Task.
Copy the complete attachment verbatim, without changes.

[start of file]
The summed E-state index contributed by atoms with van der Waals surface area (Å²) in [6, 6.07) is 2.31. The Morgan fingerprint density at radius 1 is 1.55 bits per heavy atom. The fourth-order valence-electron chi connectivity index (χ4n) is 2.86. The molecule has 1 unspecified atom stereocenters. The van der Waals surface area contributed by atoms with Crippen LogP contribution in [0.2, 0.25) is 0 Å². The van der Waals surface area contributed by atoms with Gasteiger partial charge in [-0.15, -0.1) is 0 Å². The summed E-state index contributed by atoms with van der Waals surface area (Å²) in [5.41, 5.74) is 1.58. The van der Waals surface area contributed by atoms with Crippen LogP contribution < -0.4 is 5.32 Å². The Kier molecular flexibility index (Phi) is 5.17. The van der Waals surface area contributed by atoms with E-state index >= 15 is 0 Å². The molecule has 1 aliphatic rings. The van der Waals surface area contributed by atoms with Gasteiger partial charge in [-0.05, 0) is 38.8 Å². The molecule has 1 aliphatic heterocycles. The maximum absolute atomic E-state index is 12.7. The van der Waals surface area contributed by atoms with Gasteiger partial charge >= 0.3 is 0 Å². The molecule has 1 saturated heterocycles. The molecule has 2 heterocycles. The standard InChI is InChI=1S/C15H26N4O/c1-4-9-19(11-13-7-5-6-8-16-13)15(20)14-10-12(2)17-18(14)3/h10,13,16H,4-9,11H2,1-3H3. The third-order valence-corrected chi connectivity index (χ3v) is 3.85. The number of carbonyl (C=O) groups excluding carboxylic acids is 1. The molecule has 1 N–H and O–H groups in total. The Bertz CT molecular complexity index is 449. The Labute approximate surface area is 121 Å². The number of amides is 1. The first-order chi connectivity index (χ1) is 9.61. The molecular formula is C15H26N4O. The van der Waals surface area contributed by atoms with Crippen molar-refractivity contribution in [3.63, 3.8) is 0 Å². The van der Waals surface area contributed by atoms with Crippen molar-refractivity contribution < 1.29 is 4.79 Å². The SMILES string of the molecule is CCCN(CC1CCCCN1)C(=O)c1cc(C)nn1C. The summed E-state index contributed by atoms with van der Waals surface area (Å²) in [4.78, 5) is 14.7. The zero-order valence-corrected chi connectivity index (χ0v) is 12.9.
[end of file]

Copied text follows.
The summed E-state index contributed by atoms with van der Waals surface area (Å²) in [6, 6.07) is 2.31. The Morgan fingerprint density at radius 1 is 1.55 bits per heavy atom. The fourth-order valence-electron chi connectivity index (χ4n) is 2.86. The molecule has 1 unspecified atom stereocenters. The van der Waals surface area contributed by atoms with Crippen LogP contribution in [0.2, 0.25) is 0 Å². The van der Waals surface area contributed by atoms with Gasteiger partial charge in [-0.15, -0.1) is 0 Å². The summed E-state index contributed by atoms with van der Waals surface area (Å²) in [5.41, 5.74) is 1.58. The van der Waals surface area contributed by atoms with Crippen LogP contribution < -0.4 is 5.32 Å². The Kier molecular flexibility index (Phi) is 5.17. The van der Waals surface area contributed by atoms with E-state index >= 15 is 0 Å². The molecule has 1 aliphatic rings. The van der Waals surface area contributed by atoms with Gasteiger partial charge in [-0.05, 0) is 38.8 Å². The molecule has 1 aliphatic heterocycles. The maximum absolute atomic E-state index is 12.7. The van der Waals surface area contributed by atoms with Gasteiger partial charge >= 0.3 is 0 Å². The molecule has 1 saturated heterocycles. The molecule has 2 heterocycles. The standard InChI is InChI=1S/C15H26N4O/c1-4-9-19(11-13-7-5-6-8-16-13)15(20)14-10-12(2)17-18(14)3/h10,13,16H,4-9,11H2,1-3H3. The third-order valence-corrected chi connectivity index (χ3v) is 3.85. The number of carbonyl (C=O) groups excluding carboxylic acids is 1. The molecule has 1 N–H and O–H groups in total. The Bertz CT molecular complexity index is 449. The Labute approximate surface area is 121 Å². The number of amides is 1. The first-order chi connectivity index (χ1) is 9.61. The molecular formula is C15H26N4O. The van der Waals surface area contributed by atoms with Crippen molar-refractivity contribution in [3.63, 3.8) is 0 Å². The van der Waals surface area contributed by atoms with Crippen molar-refractivity contribution < 1.29 is 4.79 Å². The SMILES string of the molecule is CCCN(CC1CCCCN1)C(=O)c1cc(C)nn1C. The summed E-state index contributed by atoms with van der Waals surface area (Å²) in [4.78, 5) is 14.7. The zero-order valence-corrected chi connectivity index (χ0v) is 12.9.